Do you want to try it, Pokey?

Art Clokey, creator of Gumby and stop-motion, clay-animation pioneer, would have turned 90 today. Thanks Mr. Clokey! 

Let's take a look at some of Maxwell Sorensens stop-motion, clay-animation work....
Middle Distance Runner "The Unbeliever" from Maxwell Sørensen on Vimeo.

I asked Maxwell about his take on the process and here is what he has to say:

"Stop-motion is an animation process where a physical puppet or objects are moved frame by frame to create the illusion of movement. There are typically 24 frames in a second of film or video, so that’s a lot of positions if you’re making a 3 minute music video or short film (3x60x24=more than I want to count!). To a lot of people that sounds absurdly tedious, but it’s actually a very enjoyable, almost meditative process where you get to see otherwise dead inanimate
objects come to life and take on personalities of their own.  

Claymation is just regular stop-motion, but clay is used as the primary building material. Clay characters usually have to be sculpted around a machined skeleton called an armature. This is because the clay is usually not rigid enough to support the range of motions you will need to smoothly animate a range of poses. When I build a character, first I draw some sketches, then I plan the armature (figuring out the proportions at this early stage is critical), then I either build a new armature or recycle an old one, altering it if need be. Finally, I start applying the clay, or some other material that will skin the character. By the time I’m ready to shoot a scene I’ve usually planned everything out in advance with storyboards and thumbnails so the actual animating is mostly just following my scene notes, although accidents do happen as the characters come to life. I photograph everything with a Nikon or Canon DSLR and a piece of software that lets me preview the scene as I’m working on it. This greatly aids in speeding up the work and correcting mistakes before it’s too late.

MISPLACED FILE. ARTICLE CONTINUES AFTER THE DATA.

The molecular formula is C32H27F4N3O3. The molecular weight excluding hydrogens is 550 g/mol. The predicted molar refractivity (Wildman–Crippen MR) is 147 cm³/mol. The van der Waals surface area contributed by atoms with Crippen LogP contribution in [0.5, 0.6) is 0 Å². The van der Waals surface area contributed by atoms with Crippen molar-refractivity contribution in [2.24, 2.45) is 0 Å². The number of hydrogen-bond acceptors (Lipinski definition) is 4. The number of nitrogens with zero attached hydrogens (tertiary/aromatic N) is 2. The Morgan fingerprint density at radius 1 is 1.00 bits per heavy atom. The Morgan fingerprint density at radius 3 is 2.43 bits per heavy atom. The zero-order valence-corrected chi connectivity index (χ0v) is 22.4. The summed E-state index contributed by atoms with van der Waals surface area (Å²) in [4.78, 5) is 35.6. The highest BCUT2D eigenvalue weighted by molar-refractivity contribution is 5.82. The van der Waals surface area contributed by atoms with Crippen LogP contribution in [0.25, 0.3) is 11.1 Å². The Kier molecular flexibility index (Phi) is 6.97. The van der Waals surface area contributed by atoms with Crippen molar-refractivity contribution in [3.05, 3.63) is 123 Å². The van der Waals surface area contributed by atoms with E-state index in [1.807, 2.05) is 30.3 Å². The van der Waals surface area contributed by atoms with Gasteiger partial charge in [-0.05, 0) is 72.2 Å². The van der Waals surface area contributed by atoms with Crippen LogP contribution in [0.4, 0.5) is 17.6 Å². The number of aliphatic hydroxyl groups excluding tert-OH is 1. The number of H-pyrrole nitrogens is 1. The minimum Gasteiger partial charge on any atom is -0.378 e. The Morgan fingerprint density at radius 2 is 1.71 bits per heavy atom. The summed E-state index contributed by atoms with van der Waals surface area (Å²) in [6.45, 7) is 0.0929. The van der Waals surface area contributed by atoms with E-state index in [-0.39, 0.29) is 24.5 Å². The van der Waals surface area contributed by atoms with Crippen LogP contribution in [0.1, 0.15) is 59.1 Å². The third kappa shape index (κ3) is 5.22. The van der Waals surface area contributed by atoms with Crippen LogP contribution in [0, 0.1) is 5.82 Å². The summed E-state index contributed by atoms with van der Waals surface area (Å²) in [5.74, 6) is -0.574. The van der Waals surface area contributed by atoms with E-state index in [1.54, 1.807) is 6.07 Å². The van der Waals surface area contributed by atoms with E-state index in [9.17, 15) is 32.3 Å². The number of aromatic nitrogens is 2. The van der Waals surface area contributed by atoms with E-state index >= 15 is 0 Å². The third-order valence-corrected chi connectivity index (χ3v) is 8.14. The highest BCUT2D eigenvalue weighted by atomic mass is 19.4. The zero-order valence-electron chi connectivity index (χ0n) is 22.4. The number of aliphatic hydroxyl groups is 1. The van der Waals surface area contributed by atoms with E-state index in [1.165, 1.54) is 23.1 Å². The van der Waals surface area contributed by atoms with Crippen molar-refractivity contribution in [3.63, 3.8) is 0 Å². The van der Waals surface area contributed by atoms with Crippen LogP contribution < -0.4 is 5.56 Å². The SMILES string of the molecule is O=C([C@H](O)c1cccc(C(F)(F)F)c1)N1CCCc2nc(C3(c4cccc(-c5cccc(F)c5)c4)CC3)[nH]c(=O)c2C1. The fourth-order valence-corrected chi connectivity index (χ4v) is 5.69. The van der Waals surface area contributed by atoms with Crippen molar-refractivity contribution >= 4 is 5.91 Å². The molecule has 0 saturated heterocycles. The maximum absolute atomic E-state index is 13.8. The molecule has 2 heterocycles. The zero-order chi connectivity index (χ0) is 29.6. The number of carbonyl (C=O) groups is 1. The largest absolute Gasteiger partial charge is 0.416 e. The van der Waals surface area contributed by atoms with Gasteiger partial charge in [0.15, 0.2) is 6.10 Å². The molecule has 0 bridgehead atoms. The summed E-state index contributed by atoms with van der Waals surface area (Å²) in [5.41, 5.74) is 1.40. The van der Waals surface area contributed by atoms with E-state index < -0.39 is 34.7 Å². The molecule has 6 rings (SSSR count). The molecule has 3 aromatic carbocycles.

One of the real joys of stop-motion animation is that it forces you to really analyze motion, gestures, and expressions, at the most minute level so that they can be replicated on the puppet. Often I’ll shoot reference footage of myself or one of my helpers acting out the scene and then copy those motions frame by frame onto the puppet. In the end, I think it’sseeing that spark of life as a puppet or object comes alive on screen that makes the process so rewarding and addictive."

View more of Maxwells awesome creations @